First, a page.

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Elves established themselves in Beleriand at the end of the Great Journey, and remained there until its destruction at the end of the First Age1
The domains of the Elves, especially those in Beleriand and its bordering lands
The name referred to lands occupied by the Sindar, and later also by the Noldor
Probably 'E'lveness'2 (the word derives from 'elven', so all the vowel sounds should be individually pronounced)
Probably 'lands of the Elves'3
Other names


About this entry:

  • Updated 10 April 2023
  • This entry is complete


The lands of the Elves

A word used to collectively describe the lands of the Elves, and in particular those lands and peoples of Beleriand that opposed Morgoth during the First Age. The word is commonplace in Tolkien's early lays (where it generally appears in its older form Elfinesse),5 though only a single case survives into the canonical texts.

This single later use is in the Silmarillion, in a fragment of the Lay of Leithian describing the contest of songs of power between Finrod and Sauron.6 In this particular case, Elvenesse relates to Finrod's own kingdom of Nargothrond, but we have numerous other uses in older works that describe other parts of Beleriand, describing realms ruled by Sindar and Noldor alike.

While there are copious references in Tolkien's early works to Elvenesse (or earlier Elfinesse) relating to the lands of the Elves in Beleriand, it is rather less clear whether the term also extended to the Elves beyond the Sea. Their homeland in Aman was known by the somewhat similar names of Eldamar or Elvenhome, and indeed we have an example in The Lord of the Rings of Elvenhome being used in an equivalent way to Elvenesse. At least in the earlier texts, however, we have references to Elvenesse being under starlight, and also subject to an ancient curse, conditions that would only apply to Middle-earth and not to Aman (the curse here being a reference to the Doom of Mandos).

Because these terms belong to earlier phases of Tolkien's work, we cannot be sure how he would have intended them to apply to lands of the Elves in later Ages. It may be that Elvenesse would also have included, for example, the lands of Lindon or Lórien, far eastward of the Blue Mountains. Whether or not this was the case, Elvenesse would certainly have come to an end at the close of the Third Age, with the departure of most of the Elves and the dawn of the Dominion of Men.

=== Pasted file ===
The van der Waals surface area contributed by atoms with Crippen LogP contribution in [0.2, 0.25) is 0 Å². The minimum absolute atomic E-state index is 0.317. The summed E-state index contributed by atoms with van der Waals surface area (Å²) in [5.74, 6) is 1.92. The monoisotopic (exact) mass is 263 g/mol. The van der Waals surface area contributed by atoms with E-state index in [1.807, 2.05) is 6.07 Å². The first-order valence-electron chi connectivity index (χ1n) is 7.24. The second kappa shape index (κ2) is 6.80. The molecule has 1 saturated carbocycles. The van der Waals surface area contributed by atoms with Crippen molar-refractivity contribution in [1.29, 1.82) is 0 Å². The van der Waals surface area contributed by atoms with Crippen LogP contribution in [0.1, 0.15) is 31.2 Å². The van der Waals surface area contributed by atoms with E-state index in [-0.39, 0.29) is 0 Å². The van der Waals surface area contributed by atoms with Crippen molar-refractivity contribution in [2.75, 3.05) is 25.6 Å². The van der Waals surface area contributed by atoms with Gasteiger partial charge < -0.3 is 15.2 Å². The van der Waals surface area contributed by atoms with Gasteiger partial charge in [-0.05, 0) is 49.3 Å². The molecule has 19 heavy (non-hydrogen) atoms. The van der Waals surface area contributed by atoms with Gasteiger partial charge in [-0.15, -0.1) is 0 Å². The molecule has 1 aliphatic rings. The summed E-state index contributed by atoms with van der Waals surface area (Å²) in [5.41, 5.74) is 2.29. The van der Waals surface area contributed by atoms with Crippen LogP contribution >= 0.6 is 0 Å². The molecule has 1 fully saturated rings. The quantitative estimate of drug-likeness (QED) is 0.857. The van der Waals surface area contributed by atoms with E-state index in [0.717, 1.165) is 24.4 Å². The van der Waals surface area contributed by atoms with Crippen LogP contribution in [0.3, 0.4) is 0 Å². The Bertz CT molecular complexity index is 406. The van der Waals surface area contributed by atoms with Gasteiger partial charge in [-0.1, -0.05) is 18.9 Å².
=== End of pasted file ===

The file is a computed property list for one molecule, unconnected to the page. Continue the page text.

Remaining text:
Arguably Elvenesse in its broadest sense could be said to have survived the end of the First Age. The land of Lindon continued to be ruled by the Elves, and other realms of Elves also existed elsewhere in Middle-earth. In this broader sense, then, 'Elvenesse' persisted at least to the end of the Third Age and the beginning of the Dominion of Men. Our only records of the term, however, are specifically related to the lands of the Elves in Beleriand during the First Age.


That is, the final e sound would not be pronounced. The form of this word is Middle English (though no such word actually existed) and in that language -nesse would, during its early period, have been pronounced as 'nesseh', with a distinct final vowel sound. Over time, this final e was lost, so later Middle English speakers would have used 'ness' rather than 'nesseh'. We can be sure that this later version was preferred by Tolkien from rhymes used in his poetry.


The '-nesse' ending comes ultimately from Old English naess, a word that usually means a promontory or headland, though it has a broader secondary meaning of 'ground, land'. That secondary meaning seems to be the one intended here (as it is, for example, in 'Westernesse', 'western lands'). In full, then, 'Elvenesse' probably means simply 'lands of the Elves'.


'Elvenhome' almost always refers to Eldamar, the lands of the Elves in the West, and in that sense it is distinct from Elvenesse. When Aragorn recounts the story of Lúthien for the Hobbits on the road to Rivendell, however, he uses the word 'Elvenhome' as a reference to Beleriand, or at least to Doriath. In that specific sense, the use of the name is comparable to Elvenesse.


The forms Elfinesse and Elvenesse are effectively different spellings of the same name. Elfinesse is the older form, but Tolkien came to prefer the spelling Elvenesse in later works.


In the original text of the Lay of Leithian, this fragment used the older form Elfinesse. Because it was clear from later works that Tolkien came to prefer Elvenesse to the earlier form, the name in the Silmarillion is adjusted to the later spelling.

See also...

Elfinesse, Ever-eve, Faerie


About this entry:

  • Updated 10 April 2023
  • This entry is complete

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